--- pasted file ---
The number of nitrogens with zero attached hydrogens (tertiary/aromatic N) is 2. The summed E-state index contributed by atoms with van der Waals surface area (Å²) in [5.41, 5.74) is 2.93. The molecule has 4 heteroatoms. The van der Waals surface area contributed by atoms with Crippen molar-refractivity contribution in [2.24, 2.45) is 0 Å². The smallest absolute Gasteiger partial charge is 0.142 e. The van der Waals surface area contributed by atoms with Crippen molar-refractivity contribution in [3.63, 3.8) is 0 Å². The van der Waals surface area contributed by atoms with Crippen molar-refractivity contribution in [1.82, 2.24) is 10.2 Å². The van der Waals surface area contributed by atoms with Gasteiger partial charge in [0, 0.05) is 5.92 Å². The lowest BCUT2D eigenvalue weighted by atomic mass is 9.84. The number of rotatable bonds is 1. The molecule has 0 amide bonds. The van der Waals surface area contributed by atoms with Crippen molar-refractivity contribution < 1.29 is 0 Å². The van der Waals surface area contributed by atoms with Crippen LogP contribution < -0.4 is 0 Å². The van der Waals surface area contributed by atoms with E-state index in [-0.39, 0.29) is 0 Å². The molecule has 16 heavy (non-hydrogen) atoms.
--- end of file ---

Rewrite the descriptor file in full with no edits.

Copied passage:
The number of nitrogens with zero attached hydrogens (tertiary/aromatic N) is 2. The summed E-state index contributed by atoms with van der Waals surface area (Å²) in [5.41, 5.74) is 2.93. The molecule has 4 heteroatoms. The van der Waals surface area contributed by atoms with Crippen molar-refractivity contribution in [2.24, 2.45) is 0 Å². The smallest absolute Gasteiger partial charge is 0.142 e. The van der Waals surface area contributed by atoms with Crippen molar-refractivity contribution in [3.63, 3.8) is 0 Å². The van der Waals surface area contributed by atoms with Crippen molar-refractivity contribution in [1.82, 2.24) is 10.2 Å². The van der Waals surface area contributed by atoms with Gasteiger partial charge in [0, 0.05) is 5.92 Å². The lowest BCUT2D eigenvalue weighted by atomic mass is 9.84. The number of rotatable bonds is 1. The molecule has 0 amide bonds. The van der Waals surface area contributed by atoms with Crippen molar-refractivity contribution < 1.29 is 0 Å². The van der Waals surface area contributed by atoms with Crippen LogP contribution < -0.4 is 0 Å². The van der Waals surface area contributed by atoms with E-state index in [-0.39, 0.29) is 0 Å². The molecule has 16 heavy (non-hydrogen) atoms.